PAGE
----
We have had several runs at the idea of place based reform in the network meetings. Frank Oberklaid, a paediatrician, a person trained to treat children one case at a time, noted that a disproportionate of his patients come from selected neighbourhoods in Melbourne. Why, he asked, treat the child when more might be achieved by treating the place?
Place in the Heaney poem has meaning. It is part of who we are. It says something about us.
In the last session, I shared the evidence on context, citing my doctoral student Amelia Kohm’s work on why good people do bad things, and why bad people do good things. If I could cajole her into a single answer to this question she would say context. If I asked her to carry on talking she would cite Sampson and Earles work showing that levels of collective efficacy (a form of trust) in a community explained crime rates; or Putnam’s work showing how social capital in communities and schools explains differences in educational outcomes and performance in the job market. Amelia’s answers would say good and bad behaviour isn’t about the individual, it is about things around the individual.
Which brings us to John Hitchin’s work on place. He starts with a Seamus Heaney poem. Let’s take a few of the stanzas:
- Beyond maps and atlases
- Woven into itself, like a nest
- Me in place, and the place in me.
We get two dimensions of a possible definition of place from the poem alone.
1. Place in the Heaney poem has meaning. It is part of who we are. It says something about us.
2. Place goes beyond maps and atlases -although alas a lot of placed based work focuses on geography alone, usually the boundary of a local authority, or a CCG, or an area of high economic deprivation. If we think about place that has meaning for us, we might think about a collection of streets or a neighbourhood or an apartment block. The boundary we set around places that have meaning to us is fluid.
(For the same reason, when we describe ourselves, we might refer to several places, especially those of us who have changed in economic class or have moved from North to South or from one country to another).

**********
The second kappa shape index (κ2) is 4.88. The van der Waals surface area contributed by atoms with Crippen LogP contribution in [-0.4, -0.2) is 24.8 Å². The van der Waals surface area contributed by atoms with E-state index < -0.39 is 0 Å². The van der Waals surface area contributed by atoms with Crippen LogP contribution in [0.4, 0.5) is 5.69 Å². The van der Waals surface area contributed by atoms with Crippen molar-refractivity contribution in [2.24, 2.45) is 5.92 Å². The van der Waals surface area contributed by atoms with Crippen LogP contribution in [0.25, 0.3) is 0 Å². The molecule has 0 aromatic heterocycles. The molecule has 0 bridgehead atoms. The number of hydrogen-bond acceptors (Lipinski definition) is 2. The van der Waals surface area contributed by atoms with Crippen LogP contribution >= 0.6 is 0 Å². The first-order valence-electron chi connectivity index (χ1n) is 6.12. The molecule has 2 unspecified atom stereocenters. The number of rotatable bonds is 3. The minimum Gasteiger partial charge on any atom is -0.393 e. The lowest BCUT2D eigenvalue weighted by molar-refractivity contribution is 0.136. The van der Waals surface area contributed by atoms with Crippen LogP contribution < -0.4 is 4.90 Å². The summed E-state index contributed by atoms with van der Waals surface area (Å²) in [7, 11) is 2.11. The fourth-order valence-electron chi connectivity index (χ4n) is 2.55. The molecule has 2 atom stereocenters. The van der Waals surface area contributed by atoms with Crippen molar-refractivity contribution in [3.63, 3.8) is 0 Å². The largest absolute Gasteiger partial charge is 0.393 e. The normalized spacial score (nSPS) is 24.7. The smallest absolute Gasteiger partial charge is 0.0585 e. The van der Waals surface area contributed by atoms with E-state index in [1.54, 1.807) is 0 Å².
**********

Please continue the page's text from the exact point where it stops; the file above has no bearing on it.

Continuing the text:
Placed based work changes the context around the individual, often without any direct contact with the individuals who may benefit.
John’s work helpfully sets out the different functions of place based work, to regenerate economically, the devolve power to citizens, to target high risk populations….
Consistent with the way we learn, I want to dig down another layer below these categories and ask ‘what is the mechanism involved in placed based work?’. What explains how the focus on place leads to a change in outcomes for the individual?
The answer brings us back to Amelia’s work, but with a bit more precision. Placed based work changes the context around the individual, often without any direct contact with the individuals who may benefit. So, placed work can:
- Shift power, putting more into the hands of citizens
- Alter flows of money so that it circulates more times in a place before departing to be spent elsewhere
- Increase the opportunity for connection in a community
- Give citizens more reasons to have pride in their place.
Many more examples can be added to this list. What binds them together is the idea that they contribute to a context that sits around the individual, a context that is amenable to change, and that once changed will leads to some improvement in the lives of people who live in that place. But that leave the agency of the individual intact. The citizens decides if and how they will change.